At this point, in our
docker-compose.yml we should have four containers to start:
- the Nginx container, which contains a server block for the bookshelf application listening on port 80.
- the fpm container, which does have a shared volume with the host machine so you can change the code without the need to rebuild the container image; also, the container is linked with the mysql container to allow mysql access from php scripts;
- the mysql container, which will contain our development data;
- the redis container, used for caching purposes, mainly by Doctrine;
Please note that since containers are linked you can access to an exposed service by using the name given to the linked container; for example, in our case the fpm container is linked to the mysql container: that’s why the configured host is
mysql in the doctrine local connection configuration.
If you haven’t done it yet, you need to build the
fpm docker image and download the
redis images; to do so, issue the following:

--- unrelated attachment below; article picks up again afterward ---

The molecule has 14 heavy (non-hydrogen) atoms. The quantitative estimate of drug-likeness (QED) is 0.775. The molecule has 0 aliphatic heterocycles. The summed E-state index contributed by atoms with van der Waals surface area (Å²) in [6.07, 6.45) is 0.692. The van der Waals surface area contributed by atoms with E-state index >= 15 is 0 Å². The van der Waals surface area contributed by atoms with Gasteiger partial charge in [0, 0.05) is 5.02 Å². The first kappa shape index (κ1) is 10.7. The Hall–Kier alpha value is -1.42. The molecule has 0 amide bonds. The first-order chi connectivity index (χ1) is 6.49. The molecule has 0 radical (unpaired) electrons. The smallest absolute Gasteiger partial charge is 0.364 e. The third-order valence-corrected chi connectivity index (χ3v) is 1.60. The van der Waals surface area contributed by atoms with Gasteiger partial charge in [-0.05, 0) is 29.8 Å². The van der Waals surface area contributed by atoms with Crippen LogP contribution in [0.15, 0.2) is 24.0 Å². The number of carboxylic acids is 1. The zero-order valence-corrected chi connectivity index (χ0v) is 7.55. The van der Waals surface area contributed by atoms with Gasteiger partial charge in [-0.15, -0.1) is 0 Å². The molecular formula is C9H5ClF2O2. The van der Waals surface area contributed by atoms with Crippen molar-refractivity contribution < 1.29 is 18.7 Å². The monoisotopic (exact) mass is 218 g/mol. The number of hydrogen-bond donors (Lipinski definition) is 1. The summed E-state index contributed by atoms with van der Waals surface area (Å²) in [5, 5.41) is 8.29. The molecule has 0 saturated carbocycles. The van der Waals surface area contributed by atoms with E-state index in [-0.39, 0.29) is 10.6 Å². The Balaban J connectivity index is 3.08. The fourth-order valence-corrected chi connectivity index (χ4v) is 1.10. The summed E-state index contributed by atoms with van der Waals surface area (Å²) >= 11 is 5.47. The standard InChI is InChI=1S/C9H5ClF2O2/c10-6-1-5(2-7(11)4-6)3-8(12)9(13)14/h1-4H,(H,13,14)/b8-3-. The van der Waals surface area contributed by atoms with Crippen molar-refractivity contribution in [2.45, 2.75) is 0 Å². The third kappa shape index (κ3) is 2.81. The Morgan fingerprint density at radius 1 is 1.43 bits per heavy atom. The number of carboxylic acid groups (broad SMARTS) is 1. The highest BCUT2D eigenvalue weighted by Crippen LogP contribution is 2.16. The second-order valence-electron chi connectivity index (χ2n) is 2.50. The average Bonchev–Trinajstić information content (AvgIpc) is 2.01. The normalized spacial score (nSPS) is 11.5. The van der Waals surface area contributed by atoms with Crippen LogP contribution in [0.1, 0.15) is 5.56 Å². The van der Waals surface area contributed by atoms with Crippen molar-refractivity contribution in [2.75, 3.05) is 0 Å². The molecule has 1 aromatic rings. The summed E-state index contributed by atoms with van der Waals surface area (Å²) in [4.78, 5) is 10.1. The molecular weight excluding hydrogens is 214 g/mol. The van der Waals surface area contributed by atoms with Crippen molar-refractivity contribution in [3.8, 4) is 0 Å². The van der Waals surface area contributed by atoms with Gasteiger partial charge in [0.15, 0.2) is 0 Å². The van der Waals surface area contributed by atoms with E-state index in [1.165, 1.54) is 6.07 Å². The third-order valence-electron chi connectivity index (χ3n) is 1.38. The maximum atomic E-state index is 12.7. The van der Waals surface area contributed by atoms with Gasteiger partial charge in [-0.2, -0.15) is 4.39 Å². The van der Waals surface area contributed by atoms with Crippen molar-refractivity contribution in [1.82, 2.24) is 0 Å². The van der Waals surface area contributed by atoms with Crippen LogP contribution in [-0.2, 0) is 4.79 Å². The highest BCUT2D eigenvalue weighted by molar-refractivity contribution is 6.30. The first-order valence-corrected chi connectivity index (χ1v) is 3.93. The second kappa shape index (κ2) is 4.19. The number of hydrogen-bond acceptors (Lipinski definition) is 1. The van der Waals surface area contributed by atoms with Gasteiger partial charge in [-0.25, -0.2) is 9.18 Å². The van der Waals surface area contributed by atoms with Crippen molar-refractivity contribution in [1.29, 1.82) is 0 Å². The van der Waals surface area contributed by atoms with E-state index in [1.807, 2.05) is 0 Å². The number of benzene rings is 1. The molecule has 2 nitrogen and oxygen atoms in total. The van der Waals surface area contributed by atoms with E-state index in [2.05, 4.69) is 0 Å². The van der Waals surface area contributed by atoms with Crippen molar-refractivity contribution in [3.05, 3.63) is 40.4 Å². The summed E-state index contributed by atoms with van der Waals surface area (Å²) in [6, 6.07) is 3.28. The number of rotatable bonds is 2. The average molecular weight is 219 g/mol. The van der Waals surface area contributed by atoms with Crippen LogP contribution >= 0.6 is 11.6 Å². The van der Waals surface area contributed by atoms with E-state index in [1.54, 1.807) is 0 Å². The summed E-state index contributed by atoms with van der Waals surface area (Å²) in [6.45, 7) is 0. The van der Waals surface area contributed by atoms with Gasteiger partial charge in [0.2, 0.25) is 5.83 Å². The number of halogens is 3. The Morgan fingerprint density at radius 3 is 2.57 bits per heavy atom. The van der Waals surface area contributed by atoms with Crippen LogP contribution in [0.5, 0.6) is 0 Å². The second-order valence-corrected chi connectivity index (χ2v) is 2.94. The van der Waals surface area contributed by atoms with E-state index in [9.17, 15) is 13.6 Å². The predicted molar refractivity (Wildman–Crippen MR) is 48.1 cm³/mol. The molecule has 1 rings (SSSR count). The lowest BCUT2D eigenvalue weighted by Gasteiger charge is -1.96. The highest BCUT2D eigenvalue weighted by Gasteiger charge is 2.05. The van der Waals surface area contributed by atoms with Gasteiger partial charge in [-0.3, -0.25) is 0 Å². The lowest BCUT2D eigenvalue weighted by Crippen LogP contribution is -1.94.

$ docker-compose build
Now that you have all what you need you can start the containers with:
$ docker-compose up
At this point the four containers should be up and running: you can check if everything’s okay by issuing the
docker ps command.
To proceed, we need to know the ip address of our nginx container. Since the nginx container’s port forwarding configuration is
80:80, on linux it should be available at
localhost:80, while on OS X it should be available at the ip address associated to the docker-machine host; to retrieve it, issue the following:
docker-machine env <yourmachinename> | grep DOCKER_HOST
It’s time to point your browser to the nginx container ip address!
Yay! Our development environment is up and running!
Up and running production environment
At this point we need a solution to deploy our application in production that can: run Docker containers, scale without hassle and possibly have other nice things already setup like, let’s say, monitoring.
Before we start we need an Amazon Web Services account, if you don’t have one yet, you can create it here
To configure, deploy and manage our infrastructure we are going to need the eb command, to get it:
pip install awsebcli
In order to obtain access to the platform from your command line using the eb command you have to setup an IAM ROLE and associate it to an IAM User. The IAM User creation wizard will give you two keys, namely the AWS Access Key ID and the AWS Secret Access Key. We are going to need them during the next step.
At this point we can initialize our bookshelf project. This command will prompt us for the two Access keys plus a few question about our setup.